College Access Plan Celebrates Helping Students Navigate a Course To and Through College

By EDDIE RIVERA, Editor, Weekendr Magazine
Published on Mar 27, 2023

College Access Plan’s Michael Ocon, Mo Hyman and Natalie Harris. [Eddie rivera/Pasadena Now]

Forty-five minutes before his Stanford University’s 2017 application period was closing, Pasadena High School student Michael Ocon was still undecided about applying. He had done the work and filled out the application, but, nervous about the fee and fearful of being rejected, he couldn’t bring himself to click “send.” 

“My  counselor reached out to me, and she said,  ‘Michael, I need you to apply,’ but I wasn’t gonna waste $90 for a rejection,” Ocon recalled at the group’s “Spring Fever” Family and Friends fundraiser held Sunday afternoon.

“I didn’t think it was worth it,” Ocon said,  “I was like, ‘I’m not gonna do this,’ but then I pressed ‘send,’ and that was the start of the new journey for me. I got in with a full ride.”

As Executive Director Mo Hyman said Sunday, between greeting program graduates, board members and associates, “CAP is a drop-in program. We’re open to all students, so they come to us when they need us with what they need. So we start working with students as early as middle school. Now this year, for the first time, fifth graders, since we’ve started serving all the fifth graders at Madison and Washington Elementary School in their classrooms.”

Hyman continued, “Students can come to us from wherever they are in the (college) process, and we are prepared to follow them from day one. 

“We are there with them,” said Hyman, from, “‘How do I even know that I want to go to college? Two, how do I know which colleges I want to apply to?’ to ‘Here’s how you become a competitive applicant to those specific colleges that you wish to apply to, including writing personal statements, and competing in the holistic admissions process, taking admissions tests, if that’s necessary.’”

CAP then supports its students all the way through the financial aid process, and then through the enrollment process, added Hyman, as well as supporting its students to and through college. 

“So we stay with them through college graduation,” said Hyman.

In addition to her role at CAP, Hyman also serves on the Leadership Council of Collaborate PASadena, a shared initiative of the Pasadena Public School district, community organizations, and the city/local governments of Pasadena, Altadena, and Sierra Madre. She also serves on the board of Action Kivu, a nonprofit organization that collaborates with local nongovernmental organizations in the Democratic Republic of Congo and invests in Congo’s women, children, and communities through vocational training and education.

CAP’s drop-in program serves high school students, one-to-one in a computer lab setting that encourages peer collaboration. The program is available  to any student who wishes to identify colleges that match their interests and personalities, receive comprehensive college application assistance, understand college majors and career pathways, and submit financial aid applications (FAFSA and California Dream Act).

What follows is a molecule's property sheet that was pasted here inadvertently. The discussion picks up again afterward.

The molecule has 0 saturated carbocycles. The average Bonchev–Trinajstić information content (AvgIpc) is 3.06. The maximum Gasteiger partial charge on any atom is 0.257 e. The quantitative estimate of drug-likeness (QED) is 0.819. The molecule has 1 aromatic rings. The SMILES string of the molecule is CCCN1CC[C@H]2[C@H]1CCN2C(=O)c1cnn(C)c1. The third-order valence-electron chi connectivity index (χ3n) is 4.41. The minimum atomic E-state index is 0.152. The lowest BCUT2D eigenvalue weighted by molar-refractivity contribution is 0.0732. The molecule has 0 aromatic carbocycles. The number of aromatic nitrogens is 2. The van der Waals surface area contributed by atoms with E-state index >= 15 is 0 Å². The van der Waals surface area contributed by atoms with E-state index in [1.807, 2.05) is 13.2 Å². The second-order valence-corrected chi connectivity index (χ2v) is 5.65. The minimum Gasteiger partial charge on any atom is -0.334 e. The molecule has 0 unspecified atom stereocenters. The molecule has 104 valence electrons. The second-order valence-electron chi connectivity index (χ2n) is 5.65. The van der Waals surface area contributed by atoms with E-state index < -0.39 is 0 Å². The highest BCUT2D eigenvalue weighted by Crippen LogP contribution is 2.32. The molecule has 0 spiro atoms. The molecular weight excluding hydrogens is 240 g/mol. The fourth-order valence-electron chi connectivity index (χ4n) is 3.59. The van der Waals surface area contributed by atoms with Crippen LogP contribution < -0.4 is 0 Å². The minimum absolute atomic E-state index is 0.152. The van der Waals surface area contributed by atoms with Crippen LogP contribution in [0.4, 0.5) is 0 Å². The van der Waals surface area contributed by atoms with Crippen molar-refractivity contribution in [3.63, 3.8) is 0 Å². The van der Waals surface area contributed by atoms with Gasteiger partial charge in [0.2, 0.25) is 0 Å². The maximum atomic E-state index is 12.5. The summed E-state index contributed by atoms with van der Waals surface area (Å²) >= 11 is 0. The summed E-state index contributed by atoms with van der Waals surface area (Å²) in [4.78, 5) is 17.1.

The program also helps identify scholarships for students, helps students write and review personal statements and scholarship essays, create a community college transfer plan, activate college student portals and submit housing applications.

The CAP drop-in programs meet after school twice-per-week at Blair, John Muir, Marshall Fundamental, and Pasadena high schools, and are a collaboration with the PasadenaLEARNs after school program

CAP also partners with PasadenaLEARNs after school programs at Blair, Marshall, Washington, Eliot, and Sierra Madre middle schools to provide courses focused on exploring college, career, academic, and personal interests. The courses are open to anyone who wishes to learn about college and explore a variety of paths for their future. Course offerings are paired with parent engagement workshops.

CAP programs run year-round and are free and open to all Pasadena Unified students and their families.

“(College Access Plan) made sure that I got through,” said Ocon, who is now a CAP board member, helping to recruit and encourage other young students who might be unsure or fearful regarding the college process. 

“One thing that we talk about,” said Ocon, “is that it’s one thing to get there, it’s another to get through. So throughout my time there, I’ve received a lot of mentorship from the counselors program. 

“I graduated in 2021, so throughout my time there with Mo and with Kate and with my CAP counselors, I  just was always able to rely on them. They had a strong alumni network. They would communicate with me, and send us care packages for the finals and midterms. And so, I just really felt held by this program.”

More information about College Access Plan is available at (626) 398-8500.

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